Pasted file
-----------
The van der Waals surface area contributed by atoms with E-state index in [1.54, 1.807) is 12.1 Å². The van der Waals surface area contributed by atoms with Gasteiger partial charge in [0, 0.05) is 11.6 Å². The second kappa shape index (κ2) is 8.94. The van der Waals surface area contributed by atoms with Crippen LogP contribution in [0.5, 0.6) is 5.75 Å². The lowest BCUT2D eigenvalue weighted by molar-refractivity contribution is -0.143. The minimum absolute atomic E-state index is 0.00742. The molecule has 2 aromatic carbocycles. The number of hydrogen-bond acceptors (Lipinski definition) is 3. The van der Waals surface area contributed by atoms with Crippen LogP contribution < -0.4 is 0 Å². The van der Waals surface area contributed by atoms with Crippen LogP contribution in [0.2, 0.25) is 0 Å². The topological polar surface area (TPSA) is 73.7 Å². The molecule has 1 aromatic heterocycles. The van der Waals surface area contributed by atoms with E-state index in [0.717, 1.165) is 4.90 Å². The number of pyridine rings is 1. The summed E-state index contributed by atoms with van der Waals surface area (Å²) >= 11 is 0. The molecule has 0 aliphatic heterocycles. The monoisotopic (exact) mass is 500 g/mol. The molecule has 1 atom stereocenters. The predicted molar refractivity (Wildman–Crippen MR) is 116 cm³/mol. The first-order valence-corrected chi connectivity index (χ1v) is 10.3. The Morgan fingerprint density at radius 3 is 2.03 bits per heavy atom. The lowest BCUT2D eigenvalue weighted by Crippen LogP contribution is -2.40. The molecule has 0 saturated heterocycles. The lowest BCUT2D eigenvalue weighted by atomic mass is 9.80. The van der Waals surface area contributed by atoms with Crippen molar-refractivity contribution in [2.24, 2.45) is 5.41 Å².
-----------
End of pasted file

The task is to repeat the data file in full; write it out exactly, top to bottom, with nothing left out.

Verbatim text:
The van der Waals surface area contributed by atoms with E-state index in [1.54, 1.807) is 12.1 Å². The van der Waals surface area contributed by atoms with Gasteiger partial charge in [0, 0.05) is 11.6 Å². The second kappa shape index (κ2) is 8.94. The van der Waals surface area contributed by atoms with Crippen LogP contribution in [0.5, 0.6) is 5.75 Å². The lowest BCUT2D eigenvalue weighted by molar-refractivity contribution is -0.143. The minimum absolute atomic E-state index is 0.00742. The molecule has 2 aromatic carbocycles. The number of hydrogen-bond acceptors (Lipinski definition) is 3. The van der Waals surface area contributed by atoms with Crippen LogP contribution < -0.4 is 0 Å². The van der Waals surface area contributed by atoms with Crippen LogP contribution in [0.2, 0.25) is 0 Å². The topological polar surface area (TPSA) is 73.7 Å². The molecule has 1 aromatic heterocycles. The van der Waals surface area contributed by atoms with E-state index in [0.717, 1.165) is 4.90 Å². The number of pyridine rings is 1. The summed E-state index contributed by atoms with van der Waals surface area (Å²) >= 11 is 0. The molecule has 0 aliphatic heterocycles. The monoisotopic (exact) mass is 500 g/mol. The molecule has 1 atom stereocenters. The predicted molar refractivity (Wildman–Crippen MR) is 116 cm³/mol. The first-order valence-corrected chi connectivity index (χ1v) is 10.3. The Morgan fingerprint density at radius 3 is 2.03 bits per heavy atom. The lowest BCUT2D eigenvalue weighted by Crippen LogP contribution is -2.40. The molecule has 0 saturated heterocycles. The lowest BCUT2D eigenvalue weighted by atomic mass is 9.80. The van der Waals surface area contributed by atoms with Crippen molar-refractivity contribution in [2.24, 2.45) is 5.41 Å².